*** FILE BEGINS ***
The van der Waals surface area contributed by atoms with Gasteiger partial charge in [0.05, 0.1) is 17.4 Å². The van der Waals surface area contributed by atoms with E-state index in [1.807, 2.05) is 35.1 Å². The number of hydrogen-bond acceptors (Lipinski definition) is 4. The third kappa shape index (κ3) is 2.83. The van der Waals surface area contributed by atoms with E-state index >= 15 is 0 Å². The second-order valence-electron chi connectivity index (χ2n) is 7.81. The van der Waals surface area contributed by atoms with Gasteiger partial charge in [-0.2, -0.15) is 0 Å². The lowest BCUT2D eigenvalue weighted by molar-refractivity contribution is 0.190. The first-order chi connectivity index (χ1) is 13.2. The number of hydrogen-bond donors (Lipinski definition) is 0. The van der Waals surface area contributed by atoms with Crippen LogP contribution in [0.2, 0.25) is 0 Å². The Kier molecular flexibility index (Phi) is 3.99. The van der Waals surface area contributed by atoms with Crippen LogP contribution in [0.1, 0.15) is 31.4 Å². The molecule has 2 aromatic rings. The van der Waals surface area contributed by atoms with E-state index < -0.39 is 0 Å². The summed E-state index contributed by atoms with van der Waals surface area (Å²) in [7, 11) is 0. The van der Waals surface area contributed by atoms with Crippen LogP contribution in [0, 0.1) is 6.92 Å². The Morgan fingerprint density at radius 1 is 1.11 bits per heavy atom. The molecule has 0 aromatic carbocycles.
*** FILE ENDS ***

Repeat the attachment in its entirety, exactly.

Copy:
The van der Waals surface area contributed by atoms with Gasteiger partial charge in [0.05, 0.1) is 17.4 Å². The van der Waals surface area contributed by atoms with E-state index in [1.807, 2.05) is 35.1 Å². The number of hydrogen-bond acceptors (Lipinski definition) is 4. The third kappa shape index (κ3) is 2.83. The van der Waals surface area contributed by atoms with E-state index >= 15 is 0 Å². The second-order valence-electron chi connectivity index (χ2n) is 7.81. The van der Waals surface area contributed by atoms with Gasteiger partial charge in [-0.2, -0.15) is 0 Å². The lowest BCUT2D eigenvalue weighted by molar-refractivity contribution is 0.190. The first-order chi connectivity index (χ1) is 13.2. The number of hydrogen-bond donors (Lipinski definition) is 0. The van der Waals surface area contributed by atoms with Crippen LogP contribution in [0.2, 0.25) is 0 Å². The Kier molecular flexibility index (Phi) is 3.99. The van der Waals surface area contributed by atoms with Crippen LogP contribution in [0.1, 0.15) is 31.4 Å². The molecule has 2 aromatic rings. The van der Waals surface area contributed by atoms with E-state index < -0.39 is 0 Å². The summed E-state index contributed by atoms with van der Waals surface area (Å²) in [7, 11) is 0. The van der Waals surface area contributed by atoms with Crippen LogP contribution in [0, 0.1) is 6.92 Å². The Morgan fingerprint density at radius 1 is 1.11 bits per heavy atom. The molecule has 0 aromatic carbocycles.